Hip Replacement

Hip Replacement


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Questions and Answers on a Hip Replacement

What is a hip replacement?

Hip replacement is a surgery that changes your original hip to an artificial one. The surface damage (arthritis) is the reason for pain from the joint and this is what we aim to improve with hip replacement. Generally there may be wear and tear in other surrounding areas that may contribute to your pain such as tissue pain, back pain and sacroiliac joint pain. These other pains do not get better with hip replacement surgery.

Do I need a hip replacement?

Most people who have hip pain will have groin pain that often goes to the knee. Some may have pain outside the hip and others may have pain in the buttock region. The pain often comes on with activity but in advanced stages of arthritis of the hip it would be there all the time and gets worse with activity. Your sleep may be disturbed by the pain. There is often associated stiffness in the hip felt most commonly when you try to reach your foot, get in and out of car or bath etc.

If you or your doctor suspects that you may have arthritis they would often arrange an x-ray of the hip to make a diagnosis.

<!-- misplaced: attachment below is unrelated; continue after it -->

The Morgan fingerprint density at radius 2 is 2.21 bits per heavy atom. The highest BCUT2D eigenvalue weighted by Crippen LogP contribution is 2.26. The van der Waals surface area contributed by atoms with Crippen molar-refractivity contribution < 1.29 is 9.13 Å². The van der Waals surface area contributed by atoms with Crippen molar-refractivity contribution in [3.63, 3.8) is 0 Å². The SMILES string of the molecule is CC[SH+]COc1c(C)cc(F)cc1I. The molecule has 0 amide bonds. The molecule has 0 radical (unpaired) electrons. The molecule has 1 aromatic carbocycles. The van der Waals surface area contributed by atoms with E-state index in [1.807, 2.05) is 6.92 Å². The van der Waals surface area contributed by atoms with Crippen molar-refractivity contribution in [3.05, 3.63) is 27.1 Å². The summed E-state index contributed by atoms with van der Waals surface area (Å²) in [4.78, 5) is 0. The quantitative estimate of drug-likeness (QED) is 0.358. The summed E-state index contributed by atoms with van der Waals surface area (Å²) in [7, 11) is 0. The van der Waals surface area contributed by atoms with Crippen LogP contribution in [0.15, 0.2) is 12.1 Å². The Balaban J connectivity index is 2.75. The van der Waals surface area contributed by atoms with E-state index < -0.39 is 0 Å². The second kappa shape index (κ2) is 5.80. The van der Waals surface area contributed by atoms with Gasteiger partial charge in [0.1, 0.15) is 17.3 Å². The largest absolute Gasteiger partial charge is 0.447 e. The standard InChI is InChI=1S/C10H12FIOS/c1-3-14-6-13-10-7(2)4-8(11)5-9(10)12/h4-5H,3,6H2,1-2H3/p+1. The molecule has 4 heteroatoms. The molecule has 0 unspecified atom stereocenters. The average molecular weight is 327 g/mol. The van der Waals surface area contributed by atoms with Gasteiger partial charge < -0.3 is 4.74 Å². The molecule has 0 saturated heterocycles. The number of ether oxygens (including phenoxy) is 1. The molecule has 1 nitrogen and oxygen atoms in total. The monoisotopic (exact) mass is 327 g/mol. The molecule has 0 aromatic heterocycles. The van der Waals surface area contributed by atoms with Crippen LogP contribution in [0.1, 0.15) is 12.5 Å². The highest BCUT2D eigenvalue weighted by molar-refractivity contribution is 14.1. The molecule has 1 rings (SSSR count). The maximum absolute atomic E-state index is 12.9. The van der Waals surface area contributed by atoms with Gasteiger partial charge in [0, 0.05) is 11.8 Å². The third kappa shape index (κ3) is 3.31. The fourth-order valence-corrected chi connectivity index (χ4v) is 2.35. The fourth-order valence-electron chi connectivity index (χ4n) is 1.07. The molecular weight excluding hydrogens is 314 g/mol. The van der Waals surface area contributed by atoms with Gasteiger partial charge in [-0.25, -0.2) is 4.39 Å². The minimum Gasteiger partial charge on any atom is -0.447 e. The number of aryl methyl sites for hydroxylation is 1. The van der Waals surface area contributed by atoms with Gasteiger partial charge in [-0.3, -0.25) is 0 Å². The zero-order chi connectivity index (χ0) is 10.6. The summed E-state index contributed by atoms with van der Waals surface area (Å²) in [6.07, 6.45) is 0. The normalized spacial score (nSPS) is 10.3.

If you wish to be seen I can arrange the appropriate investigations after your examination from the clinic.

What do you do when you see me in clinic?

Often I will talk to you to get more information, examine you on a couch and get an x-ray, if not already done. Occasionally I may use other tests such as an MRI scan or an injection to specify where the problem may be and whether its location can be made sure with the injection.

What are the risks and complications of the procedure?

There are risks and complications for every procedure. A hip replacement is not an exception.
They are

Infection risk is less than 1:100

Bleeding bad enough to need a blood transfusion is uncommon (1:100) if anemia is treated before surgery

Injury to nerve or blood vessel are very rare

Fractures are uncommon and is a treatable complication with additional fixation

Thrombosis and embolism risk is reduced by the use of stockings, calf pumps, medicines to thin the blood, avoiding dehydration etc. The risk however cannot be eliminated.

Medical complications such as chest infection, heart attack, stroke, confusion. If you get these we will treat them. The likelihood of getting these complications depends on how fit you are before surgery.

Fatal complications are very rare (1:300 or less in most normal patients but it varies depending on your fitness)

Dislocation risk is 1:100 or less

Leg length discrepancy – initially some patients feel the leg is longer because of the tissue tension.

It is important to have tissue tension to reduce the risk of dislocation. Often this feeling gets better in 6 months to a year as the tissues get used to it.

Further surgery or revision surgery if the metal work fails one day for one reason or another. The current standard is 95% patients are likely to have their hip in place at 10 years